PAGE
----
We are pleased to welcome noted culinary linguist Ignacio Caramba, whose syndicated column, “I, Caramba” appears in literally several newspapers around the world.
LEARNING FROM LINGUINE: What does it mean, to be a culinary linguist?
IGNACIO CARAMBA: It means to live in eternal torment.
IC: It is a vexation that, in order to study language, we must use language itself. Is this not akin to an automobile mechanic attempting to use his own vehicle to fix other cars? Still, one does what one can, at least most of the time.
LFL: Okay, but what’s the “culinary” part?
IC: We deal with the language of food and its preparation. What people say while they are eating tells us a great deal. Even if we can’t understand them, we can often discern what they are eating, if they speak with their mouths reasonably wide open while chewing. It is unpleasant but it is our job.
LFL: Do different cultures have different words for different kinds of foods?
IC: No, all cultures use the same words for everything. This is a ludicrous question. One is insulted to be asked it.
LFL: No, sorry, what I meant was—
IC: It does not matter what you meant.
LFL: Yes it does!
IC: I am a linguist. I do not care what people mean. I care only about what they say, and whether or not it insults me.
LFL: Do you get insulted a lot?
IC: Not enough, alas.
LFL: Really? Do you like to be insulted?
IC: In fact, I do. When I am insulted, the indignation I experience makes me feel that I have self-respect.
LFL: Huh! Well then, never mind. I’m sure you can’t tell me anything interesting anyway.
IC: That is where you are wrong. I can, indeed, for the languages of the world and of the foods of the world are a bounteous feast of great festive bounty.
LFL: Oh, yeah?
IC: For example, take tuna. Tuna is sometimes referred to as “the chicken of the sea.” Why is this?
LFL: Because everyone likes scrambled tuna eggs?
IC: There is no such dish. Your facetiousness is not appropriate. I am insulted to be its target.
LFL: Yeah, well…
IC: Therefore I will issue a spirited reply. Because tuna is called “the chicken of the sea,” we should not be surprised to learn that chicken is often referred to as “the tuna of the coop.” In a similar fashion, lobster is often addressed as “the veal of the ocean” and veal has the reputation of being “the lobster of the farm.”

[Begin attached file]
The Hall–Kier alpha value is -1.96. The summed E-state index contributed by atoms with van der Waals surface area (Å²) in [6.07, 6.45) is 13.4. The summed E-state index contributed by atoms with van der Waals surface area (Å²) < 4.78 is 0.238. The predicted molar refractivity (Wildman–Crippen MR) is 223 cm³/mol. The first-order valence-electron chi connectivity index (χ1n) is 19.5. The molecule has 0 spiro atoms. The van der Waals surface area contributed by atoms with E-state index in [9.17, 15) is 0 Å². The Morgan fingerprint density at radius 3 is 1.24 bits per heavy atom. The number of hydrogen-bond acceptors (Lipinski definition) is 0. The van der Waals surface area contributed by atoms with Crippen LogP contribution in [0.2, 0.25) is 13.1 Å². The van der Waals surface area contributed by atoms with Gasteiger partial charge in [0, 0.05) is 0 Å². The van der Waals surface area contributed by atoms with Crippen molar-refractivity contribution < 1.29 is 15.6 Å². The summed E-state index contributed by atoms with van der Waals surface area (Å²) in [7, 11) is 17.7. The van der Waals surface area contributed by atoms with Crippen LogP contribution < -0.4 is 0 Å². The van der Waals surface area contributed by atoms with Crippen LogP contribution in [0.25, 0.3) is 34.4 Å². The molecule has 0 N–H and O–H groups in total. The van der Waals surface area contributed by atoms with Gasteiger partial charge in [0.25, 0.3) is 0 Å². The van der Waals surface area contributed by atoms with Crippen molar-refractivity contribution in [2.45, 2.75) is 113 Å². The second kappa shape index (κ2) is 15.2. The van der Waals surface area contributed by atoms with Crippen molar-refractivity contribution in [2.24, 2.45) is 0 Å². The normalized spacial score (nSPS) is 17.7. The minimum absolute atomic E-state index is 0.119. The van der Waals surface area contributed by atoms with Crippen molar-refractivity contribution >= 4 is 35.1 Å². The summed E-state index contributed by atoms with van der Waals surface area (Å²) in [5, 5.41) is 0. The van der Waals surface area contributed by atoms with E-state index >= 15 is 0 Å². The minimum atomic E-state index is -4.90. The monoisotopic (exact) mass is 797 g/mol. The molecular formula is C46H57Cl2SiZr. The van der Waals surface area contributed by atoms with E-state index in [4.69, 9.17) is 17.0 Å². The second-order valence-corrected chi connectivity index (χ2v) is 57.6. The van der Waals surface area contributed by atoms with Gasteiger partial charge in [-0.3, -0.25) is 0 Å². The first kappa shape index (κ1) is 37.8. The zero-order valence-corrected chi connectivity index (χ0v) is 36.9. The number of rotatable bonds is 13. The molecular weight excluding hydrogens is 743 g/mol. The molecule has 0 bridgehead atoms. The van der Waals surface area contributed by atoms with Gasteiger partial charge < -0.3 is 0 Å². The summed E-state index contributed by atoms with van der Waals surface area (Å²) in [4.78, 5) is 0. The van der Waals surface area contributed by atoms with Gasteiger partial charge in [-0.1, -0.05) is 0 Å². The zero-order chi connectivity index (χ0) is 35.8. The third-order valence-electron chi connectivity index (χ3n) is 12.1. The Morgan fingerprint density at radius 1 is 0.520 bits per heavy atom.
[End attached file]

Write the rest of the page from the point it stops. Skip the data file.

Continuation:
LFL: That, um–
CI: Everyone knows that the name for potatoes, in French, is pommes de terre, or “apples of the earth.” But few are aware of the fact that apples are called, Pommes de terre qui–qui peut dire pourquoi?–pour certaines raisons, poussent sur les arbres, or “potatoes which—who can say why?—for some reason, grow on trees.”
LFL: I thought–
IC: This is how the French are. To them, eggs are pommes de terre de le thon de la poulailler, or “apples of the earth of the tuna of the coop,” or, more colloquially, “apples of the chicken.”
LFL: I had no idea.
IC: It is the reason French cooking is so complex. The French word “sauteé” means “jumped,” which is why, for example, when we wish to say in English, “I sauteed the mushrooms,” we say, “I jumped on the mushrooms.”
LFL: We do?
IC: Or let us consider broccoli. The Celtic word for broccoli is “cauliflower of the Leprechauns.” And, for this reason, the Gaelic word for “Leprechauns” is “little, imaginary people who don’t know what cauliflower is.”
IC: The Spanish word for “oregano” is orégano. No one knows why.
IC: I will give you one final example before I give you one final example. There is a dish in Portugal and Brazil called Bife a cavalo. In literal translation, which is the worst kind, it means “steak on horseback.” This is triply puzzling, since the dish itself consists of a pan-fried steak with an egg on top.
LFL: Oh! Okay, I see. It’s—
CI: You do not see. There is a paradoxical conundrum in this. It is the egg that is, in fact, on horseback. Except the egg is not on horseback. It is on a steak, which is—unless it is a steak of horse meat, which it is not—a piece of beef. So it is an egg on cowback. But there is no such term, either in English or Portuguese, for “cowback.” Tell me, please: Who would ride a cow? Certainly not an egg. And certainly not cowboys, because, whatever their relation is to cows, they ride on horseback. And do not say, “persons in rodeos,” because they ride bulls. Clearly, “steak on bullback” is an absurdity.
LFL: Okay. Thank you for your time.
IC: Do not thank me for my time. I am insulted.
LFL: I’ll bet.
IC: Everyone has time. What you should thank me for are my insights and ideas and expertise.
LFL: Okay, thanks for all that.
IC: Don’t mention it.